3 Poems by E A Gleeson

Tartu 1941


In the middle of an almost ordinary night

when the household is silent except

for the soft sounds of breath

a knock

a pounding bang, shouts

and the movement of soldiers

letting it be known they had encircled the house.

The commands are brief. The decree hurried.

In less than an hour, he has packed

a single overnight bag

whispered to his wife

that this will not take long

that he would be back to her, soon,

as he was a man with some authority.

Perhaps, he wonders, if this last fact

is not known to the soldiers who herd

him into the truck and yell and ram guns

at him. When they reach the railway station

dozens of trucks disgorge passengers

to the platform, women and children

to the front, men to the back.

Estonia 1941–2019

Branches of birch hung in their play space.

Slender trunks framed cubbies, marked territory

for Cowboy and Indian manoeuvres. The canopy

of shade added mystery to chasey and hide and seek,

secrecy for sweethearts. In winter, patches of light

romped over hunters, warmed walkers tramping

through the crunch of just fallen snow. With the lovers

the low summer sun lingered into evenings.

When the birch forests became war grounds,

everything shifted. Willowy branches allowed

so much sight. Slender trunks, too sparse for shelter,

but between them, space enough for digging deep,

and from them, long straight boards lining dugouts,

havens from shoot-outs, venues for dispensing rough

justice. Bunkers and forest camps. Fragile fortresses

of make-do weaponry and erratic food supply.

These forests have kept their silence, held secrets –

Knowledge knotted in troubled hearts, frayed

in decaying archives on rotting bunker shelves, in

unsettled minds of men walking and re-walking forests.

Unsolved village riddles. Enduring enigmas.

Dappled light, a pall of soft snow. Tendrils of birch.

In this time of unravelling, the forests are letting go

but holding safe, the bones, only the bones.


I listen to people recount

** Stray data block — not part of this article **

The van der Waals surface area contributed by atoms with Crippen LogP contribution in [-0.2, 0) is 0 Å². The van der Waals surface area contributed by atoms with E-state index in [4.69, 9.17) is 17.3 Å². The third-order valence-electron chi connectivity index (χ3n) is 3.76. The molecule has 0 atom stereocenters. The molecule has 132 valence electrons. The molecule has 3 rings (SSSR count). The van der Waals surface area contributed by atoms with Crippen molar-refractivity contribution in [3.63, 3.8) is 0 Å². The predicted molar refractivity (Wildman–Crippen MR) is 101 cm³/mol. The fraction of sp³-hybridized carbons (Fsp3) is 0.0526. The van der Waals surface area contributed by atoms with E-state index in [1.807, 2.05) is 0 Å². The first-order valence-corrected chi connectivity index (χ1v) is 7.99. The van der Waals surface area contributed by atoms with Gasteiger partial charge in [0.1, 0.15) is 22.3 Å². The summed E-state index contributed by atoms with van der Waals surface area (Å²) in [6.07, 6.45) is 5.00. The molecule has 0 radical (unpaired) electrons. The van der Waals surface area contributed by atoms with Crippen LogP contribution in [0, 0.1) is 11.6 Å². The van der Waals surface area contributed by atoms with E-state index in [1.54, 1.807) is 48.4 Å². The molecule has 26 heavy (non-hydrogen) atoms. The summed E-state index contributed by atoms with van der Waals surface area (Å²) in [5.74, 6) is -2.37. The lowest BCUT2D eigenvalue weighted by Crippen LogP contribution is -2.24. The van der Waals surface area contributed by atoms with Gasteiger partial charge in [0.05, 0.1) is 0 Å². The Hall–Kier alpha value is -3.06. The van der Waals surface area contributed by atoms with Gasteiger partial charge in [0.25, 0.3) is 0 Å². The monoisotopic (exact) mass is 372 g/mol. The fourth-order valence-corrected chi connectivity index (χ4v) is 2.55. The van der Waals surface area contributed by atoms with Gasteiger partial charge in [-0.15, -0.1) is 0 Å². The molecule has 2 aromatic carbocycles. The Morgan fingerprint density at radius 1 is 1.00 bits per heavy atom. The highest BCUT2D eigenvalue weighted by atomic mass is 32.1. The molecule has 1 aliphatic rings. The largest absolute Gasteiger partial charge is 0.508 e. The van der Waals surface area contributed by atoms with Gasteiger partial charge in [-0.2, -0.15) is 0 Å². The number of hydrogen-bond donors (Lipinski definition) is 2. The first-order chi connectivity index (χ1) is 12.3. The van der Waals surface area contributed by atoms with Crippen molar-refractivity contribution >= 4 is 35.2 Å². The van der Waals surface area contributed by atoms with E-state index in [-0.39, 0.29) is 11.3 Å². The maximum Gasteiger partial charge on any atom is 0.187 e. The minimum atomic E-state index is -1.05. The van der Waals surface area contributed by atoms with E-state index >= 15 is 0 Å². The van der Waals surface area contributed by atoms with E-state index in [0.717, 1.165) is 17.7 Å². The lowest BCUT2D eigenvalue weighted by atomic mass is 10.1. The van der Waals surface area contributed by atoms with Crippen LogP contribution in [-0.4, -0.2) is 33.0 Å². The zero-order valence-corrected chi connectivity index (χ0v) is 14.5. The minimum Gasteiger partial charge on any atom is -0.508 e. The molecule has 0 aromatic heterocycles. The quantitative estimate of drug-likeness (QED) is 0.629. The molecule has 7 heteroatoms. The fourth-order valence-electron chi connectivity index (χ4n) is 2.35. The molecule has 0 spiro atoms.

what it was to stand in a line

of two million people. Yes,

two million people standing

in a line from Tallinn to Vilnius

so that when word came at seven,

two million people joined hands.

Yes. That is four million hands

holding each other, yes, holding

each other and flowers and candles.

We lit candles, hundreds of candles

bright enough for Moscow to see.

And what was the sound?

We sang. We sang the song.

Estonia, Latvia, Lithuania,

wake up! Yes, the song

that had been written for this day.

We sang the songs of our countries.

Yes, the Forbidden Songs. We sang 

loud enough for Moscow to hear.

And when did the line form?

We gathered at six-thirty

on the twenty-third

of August in 1989.

Fifty years on from the signing

of the Molotov-Ribbontrop pact.

But at seven, we joined hands,

all of us linked.  A human chain

from Tallinn, through Riga

and down to Vilnius. We sang

and kept singing for months

till Moscow understood.

Were you there, in the line?

I ask the woman selling lace shawls

in Ha’apsalu, lace fine enough to slip

through a wedding ring.

No, I was not. Her eyes lock with mine.

On that day, she tells me,

I too was creating the future.

On that day, I gave birth to my son.

About the contributor

E A Gleeson has been researching, travelling to and writing about Estonia for ten years. Her interest was initially driven by her work in the funeral industry and has been sustained through the Melbourne Estonian community. She has published three collections of poetry, essays, articles and reviews. www.eagleeson.com.au

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